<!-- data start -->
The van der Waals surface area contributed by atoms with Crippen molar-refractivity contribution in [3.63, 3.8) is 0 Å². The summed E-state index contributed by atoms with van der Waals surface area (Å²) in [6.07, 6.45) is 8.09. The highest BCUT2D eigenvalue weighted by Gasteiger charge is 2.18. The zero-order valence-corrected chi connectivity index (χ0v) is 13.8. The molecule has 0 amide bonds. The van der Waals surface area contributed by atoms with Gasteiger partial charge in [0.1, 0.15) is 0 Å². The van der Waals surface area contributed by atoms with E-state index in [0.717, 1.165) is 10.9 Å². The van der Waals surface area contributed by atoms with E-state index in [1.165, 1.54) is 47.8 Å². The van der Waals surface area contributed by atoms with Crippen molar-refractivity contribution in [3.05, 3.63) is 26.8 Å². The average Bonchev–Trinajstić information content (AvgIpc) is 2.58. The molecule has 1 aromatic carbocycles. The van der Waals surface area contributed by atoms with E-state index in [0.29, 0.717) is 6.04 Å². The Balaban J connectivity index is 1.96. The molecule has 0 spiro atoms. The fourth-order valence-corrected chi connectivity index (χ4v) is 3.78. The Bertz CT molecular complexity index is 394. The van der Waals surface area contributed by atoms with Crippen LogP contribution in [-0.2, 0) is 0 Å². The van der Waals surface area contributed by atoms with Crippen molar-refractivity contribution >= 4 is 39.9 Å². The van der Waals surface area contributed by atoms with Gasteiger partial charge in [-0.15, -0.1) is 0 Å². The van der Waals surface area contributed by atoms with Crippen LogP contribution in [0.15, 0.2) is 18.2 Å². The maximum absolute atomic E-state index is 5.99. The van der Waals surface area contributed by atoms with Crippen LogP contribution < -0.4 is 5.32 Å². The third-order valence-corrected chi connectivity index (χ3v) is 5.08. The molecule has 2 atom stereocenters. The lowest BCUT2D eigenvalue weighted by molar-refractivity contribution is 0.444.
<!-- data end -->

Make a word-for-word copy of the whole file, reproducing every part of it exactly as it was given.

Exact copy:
The van der Waals surface area contributed by atoms with Crippen molar-refractivity contribution in [3.63, 3.8) is 0 Å². The summed E-state index contributed by atoms with van der Waals surface area (Å²) in [6.07, 6.45) is 8.09. The highest BCUT2D eigenvalue weighted by Gasteiger charge is 2.18. The zero-order valence-corrected chi connectivity index (χ0v) is 13.8. The molecule has 0 amide bonds. The van der Waals surface area contributed by atoms with Gasteiger partial charge in [0.1, 0.15) is 0 Å². The van der Waals surface area contributed by atoms with E-state index in [0.717, 1.165) is 10.9 Å². The van der Waals surface area contributed by atoms with E-state index in [1.165, 1.54) is 47.8 Å². The van der Waals surface area contributed by atoms with Crippen molar-refractivity contribution in [3.05, 3.63) is 26.8 Å². The average Bonchev–Trinajstić information content (AvgIpc) is 2.58. The molecule has 1 aromatic carbocycles. The van der Waals surface area contributed by atoms with E-state index in [0.29, 0.717) is 6.04 Å². The Balaban J connectivity index is 1.96. The molecule has 0 spiro atoms. The fourth-order valence-corrected chi connectivity index (χ4v) is 3.78. The Bertz CT molecular complexity index is 394. The van der Waals surface area contributed by atoms with Crippen LogP contribution in [-0.2, 0) is 0 Å². The van der Waals surface area contributed by atoms with Crippen molar-refractivity contribution >= 4 is 39.9 Å². The van der Waals surface area contributed by atoms with Gasteiger partial charge in [-0.15, -0.1) is 0 Å². The van der Waals surface area contributed by atoms with Crippen LogP contribution in [0.15, 0.2) is 18.2 Å². The maximum absolute atomic E-state index is 5.99. The van der Waals surface area contributed by atoms with Crippen LogP contribution < -0.4 is 5.32 Å². The third-order valence-corrected chi connectivity index (χ3v) is 5.08. The molecule has 2 atom stereocenters. The lowest BCUT2D eigenvalue weighted by molar-refractivity contribution is 0.444.